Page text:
Record numbers are renting the most expensive homes in London

There was a record number of super prime tenancies agreed in London in 2017 as price sensitivity in the sales market continued to boost demand, a new report reveals

Some 137 properties were rented out at £5,000 plus per week last year, which represented a 34% increase on the figure of 102 in 2016.

In the three month period between July and September there were 49 transactions, which is a record for a single quarter in 12 years of LonRes data.

‘The momentum of recent years is still gathering pace. Demand is resilient due to higher rates of stamp duty and the associated uncertainty over the short term prospects for price growth in the sales market. A lack of clarity regarding Brexit has also been a factor,’ said Tom Smith, Knight Frank’s head of super prime lettings.

‘As well as more transactions, the deals agreed are now on a longer term basis as renting becomes more accepted as a tenure model in the super prime market,’ he pointed out.

The latest report on the sector from Knight Frank shows that the average length of a tenancy in 2017 was 589 days, which compared to 548 in 2016 and 528 in 2015, according to the agent’s own data.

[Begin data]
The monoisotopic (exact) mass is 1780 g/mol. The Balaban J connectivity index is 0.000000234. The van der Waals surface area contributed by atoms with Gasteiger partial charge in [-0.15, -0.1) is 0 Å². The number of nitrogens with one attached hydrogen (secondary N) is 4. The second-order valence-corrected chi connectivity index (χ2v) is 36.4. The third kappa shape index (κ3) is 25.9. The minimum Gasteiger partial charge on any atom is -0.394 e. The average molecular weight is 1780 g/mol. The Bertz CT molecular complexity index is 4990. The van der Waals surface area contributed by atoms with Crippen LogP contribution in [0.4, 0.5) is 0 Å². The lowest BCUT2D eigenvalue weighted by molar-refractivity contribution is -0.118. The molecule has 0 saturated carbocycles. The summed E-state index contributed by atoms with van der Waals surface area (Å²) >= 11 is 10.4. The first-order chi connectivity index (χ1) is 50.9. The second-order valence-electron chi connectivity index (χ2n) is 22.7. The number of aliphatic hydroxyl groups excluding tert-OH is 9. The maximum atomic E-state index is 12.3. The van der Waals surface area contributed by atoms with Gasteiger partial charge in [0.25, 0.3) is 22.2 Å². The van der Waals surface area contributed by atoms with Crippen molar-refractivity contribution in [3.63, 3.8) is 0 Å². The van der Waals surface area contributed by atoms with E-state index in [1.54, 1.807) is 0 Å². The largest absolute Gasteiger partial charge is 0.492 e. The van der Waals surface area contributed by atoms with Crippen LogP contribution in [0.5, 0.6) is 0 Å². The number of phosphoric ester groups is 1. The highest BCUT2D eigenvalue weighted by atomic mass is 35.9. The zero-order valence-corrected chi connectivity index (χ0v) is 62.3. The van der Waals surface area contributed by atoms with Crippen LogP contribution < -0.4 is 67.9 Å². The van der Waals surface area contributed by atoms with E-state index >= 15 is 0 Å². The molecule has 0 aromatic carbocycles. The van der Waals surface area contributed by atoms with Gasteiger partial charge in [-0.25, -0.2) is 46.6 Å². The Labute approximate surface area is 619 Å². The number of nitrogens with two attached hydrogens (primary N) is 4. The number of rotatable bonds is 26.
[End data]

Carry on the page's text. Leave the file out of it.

There was also a record number of £15,000 plus per week deals last year, with 20 recorded compared to 11 in 2016. ‘There is increasingly the opportunity to rent the sort of high quality stock that has come from the sales market that historically did not exist on the lettings market,’ Smith explained.

‘The clear message for landlords is that super prime tenants will not compromise on quality in the same way as buyers will not,’ he added.

The report suggests that the prime central London sales market is now moving towards recovery mode as higher transaction costs are absorbed. Average prices above £10 million rose 0.2% in the year to January 2018, the first annual increase in almost two years.

In a sign that more tenants are anticipating this recovery, there has been an increase in the number who have requested a clause in the tenancy agreement giving them first refusal to buy at the end of the tenancy.

‘This option was rarely mentioned a few years ago but is now a frequent topic of conversation on viewings. Many landlords have nothing to lose with this try before you buy route,’ said Smith.

‘The worst case scenario is that you have an income stream that covers your costs and the best is that you also have a sale at the other end,’ he added.

Written by: Houseladder